Particularly appropriate filtration materials for hydrotreating applications are a bed consisting of 30–50% 10 mesh filtration elements over 50–70% 25 mesh filtration elements. Both the 10 mesh and 25 mesh elements are preferably round with axial grooves about their circumference for reduced pressure drop. The filtration elements may have a zeolite structure for improved removal of water, hydrogen sulfide, hydrogen chloride, and other contaminants.
For resid hydrotreating, a particularly suitable configuration includes layers of (from top to bottom) 10 mesh, 25 mesh, and 50 mesh filtration elements. All three layers preferably include filtration elements with low pressure drop and high void fraction characteristics, for example octagonal elements or disk-shaped elements with axial grooves on the outer edge. The 50 mesh material is preferably macroporous alumina. Employing filtration elements with a maximum outer void allows for heavier loading of materials in the top section of the unit. Optionally, some or all of the filtration elements may be produced from alumina promoted with nickel/molybdenum to provide enhanced removal of metals, unsaturated materials, sulfur and nitrogen compounds. In a particularly preferred configuration, additional layers of smaller-diameter filtration elements are provided above the 10 mesh layer for improved flow distribution. A similar configuration is suitable for naphtha and gas oil hydrotreating, as well as for hydrocracking.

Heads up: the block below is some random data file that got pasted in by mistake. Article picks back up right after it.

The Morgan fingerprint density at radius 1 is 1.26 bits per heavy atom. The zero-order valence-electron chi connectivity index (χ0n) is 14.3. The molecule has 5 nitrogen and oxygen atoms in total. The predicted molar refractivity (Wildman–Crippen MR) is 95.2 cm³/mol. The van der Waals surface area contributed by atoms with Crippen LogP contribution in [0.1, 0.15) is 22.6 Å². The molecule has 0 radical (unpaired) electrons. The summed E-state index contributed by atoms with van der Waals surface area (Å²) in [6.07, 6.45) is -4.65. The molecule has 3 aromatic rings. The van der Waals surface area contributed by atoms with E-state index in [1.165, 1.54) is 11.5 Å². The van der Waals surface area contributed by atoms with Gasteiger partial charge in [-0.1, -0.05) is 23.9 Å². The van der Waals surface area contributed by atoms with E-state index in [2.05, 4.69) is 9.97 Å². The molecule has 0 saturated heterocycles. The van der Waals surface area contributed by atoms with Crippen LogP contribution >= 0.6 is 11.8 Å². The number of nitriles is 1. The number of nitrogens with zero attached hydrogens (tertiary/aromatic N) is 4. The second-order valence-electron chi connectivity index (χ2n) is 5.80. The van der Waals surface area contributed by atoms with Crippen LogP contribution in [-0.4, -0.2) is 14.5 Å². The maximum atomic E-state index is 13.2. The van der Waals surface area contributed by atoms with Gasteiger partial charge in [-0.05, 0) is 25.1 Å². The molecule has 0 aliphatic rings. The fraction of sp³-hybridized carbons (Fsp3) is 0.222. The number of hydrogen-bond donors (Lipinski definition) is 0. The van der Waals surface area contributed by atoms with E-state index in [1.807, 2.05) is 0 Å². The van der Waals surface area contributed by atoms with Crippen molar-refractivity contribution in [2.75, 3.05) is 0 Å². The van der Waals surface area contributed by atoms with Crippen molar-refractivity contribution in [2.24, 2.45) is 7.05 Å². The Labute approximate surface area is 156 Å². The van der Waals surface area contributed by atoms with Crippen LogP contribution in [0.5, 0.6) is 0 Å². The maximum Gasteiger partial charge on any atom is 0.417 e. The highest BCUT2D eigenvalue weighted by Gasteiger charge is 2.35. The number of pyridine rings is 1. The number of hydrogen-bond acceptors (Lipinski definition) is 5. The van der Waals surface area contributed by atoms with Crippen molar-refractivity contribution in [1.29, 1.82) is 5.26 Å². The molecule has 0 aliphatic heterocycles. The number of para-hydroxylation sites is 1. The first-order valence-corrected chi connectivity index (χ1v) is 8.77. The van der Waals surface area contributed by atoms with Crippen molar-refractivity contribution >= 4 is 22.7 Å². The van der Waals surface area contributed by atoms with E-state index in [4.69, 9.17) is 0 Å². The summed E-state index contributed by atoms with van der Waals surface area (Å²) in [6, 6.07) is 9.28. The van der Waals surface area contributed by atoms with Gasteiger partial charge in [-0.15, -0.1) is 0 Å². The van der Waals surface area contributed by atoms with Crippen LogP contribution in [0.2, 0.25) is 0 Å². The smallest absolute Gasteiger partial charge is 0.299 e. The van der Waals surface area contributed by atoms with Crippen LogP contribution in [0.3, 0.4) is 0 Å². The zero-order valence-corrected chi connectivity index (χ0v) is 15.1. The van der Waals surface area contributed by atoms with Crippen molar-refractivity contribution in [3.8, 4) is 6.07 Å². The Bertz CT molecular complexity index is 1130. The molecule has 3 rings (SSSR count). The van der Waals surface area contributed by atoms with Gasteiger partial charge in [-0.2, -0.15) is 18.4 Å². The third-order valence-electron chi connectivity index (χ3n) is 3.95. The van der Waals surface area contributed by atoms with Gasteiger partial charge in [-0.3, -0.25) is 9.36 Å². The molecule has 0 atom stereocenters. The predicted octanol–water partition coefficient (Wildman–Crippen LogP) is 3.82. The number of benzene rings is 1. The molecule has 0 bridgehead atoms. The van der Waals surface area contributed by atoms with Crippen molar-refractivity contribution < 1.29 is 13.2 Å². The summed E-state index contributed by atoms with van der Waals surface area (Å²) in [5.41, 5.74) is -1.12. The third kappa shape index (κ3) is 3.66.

For diesel or kerosene hydrotreating, a particularly suitable configuration includes layers of (from top to bottom) 10 mesh, 25 mesh, and 50 mesh filtration elements. All three layers preferably include filtration elements with low pressure drop and high void fraction characteristics, for example octagonal elements or disk-shaped elements with axial grooves on the outer edge. The 50 mesh material is preferably macroporous alumina. Optionally, the filtration elements may be produced from alumina promoted with cobalt/molybdenum to provide enhanced hydrodesulfurization activity. In a particularly preferred configuration, an additional layer of smaller-diameter filtration elements is provided above the 10 mesh layer for improved flow distribution.
Protection of feed materials from contaminants that may cause fouling is particularly essential in operations that employ a fluidized catalyst bed, such as fluidized catalytic cracking. Accordingly, a layer of filtration material according to the present invention may be interposed upstream of the fluidized bed to trap such contaminants. A bed configuration similar to that described in example 4 above for resid hydrotreating is suitable for pre-treating the feed to a fluidized catalytic cracker, though the 50 mesh layer may be omitted if desired.
The Claus sulfur recovery process is a two-stage process for converting hydrogen sulfide (which is a refinery by-product) to elemental sulfur. While the first stage of the process is a thermal reaction that converts about two-thirds of the hydrogen sulfide, the second stage of the process employs a fixed-bed reactor (“Claus converter”) with an alumina or titanium oxide catalyst, usually with down-flow of the feed through the bed. Accordingly, fine particles from upstream of the process can collect on and foul the catalyst bed unless they are removed from the process stream by filtration. Filtration materials according to the present invention are well suited for this application because a layer of such materials may be placed directly on top of the active catalyst bed within the reactor. Alternatively, the filtration may be accomplished in a separate vessel to permit replacement of used filtration material without affecting the active catalyst. The filtration elements are preferably macroporous alumina to provide improved trapping of 1–5 micron FeS particles.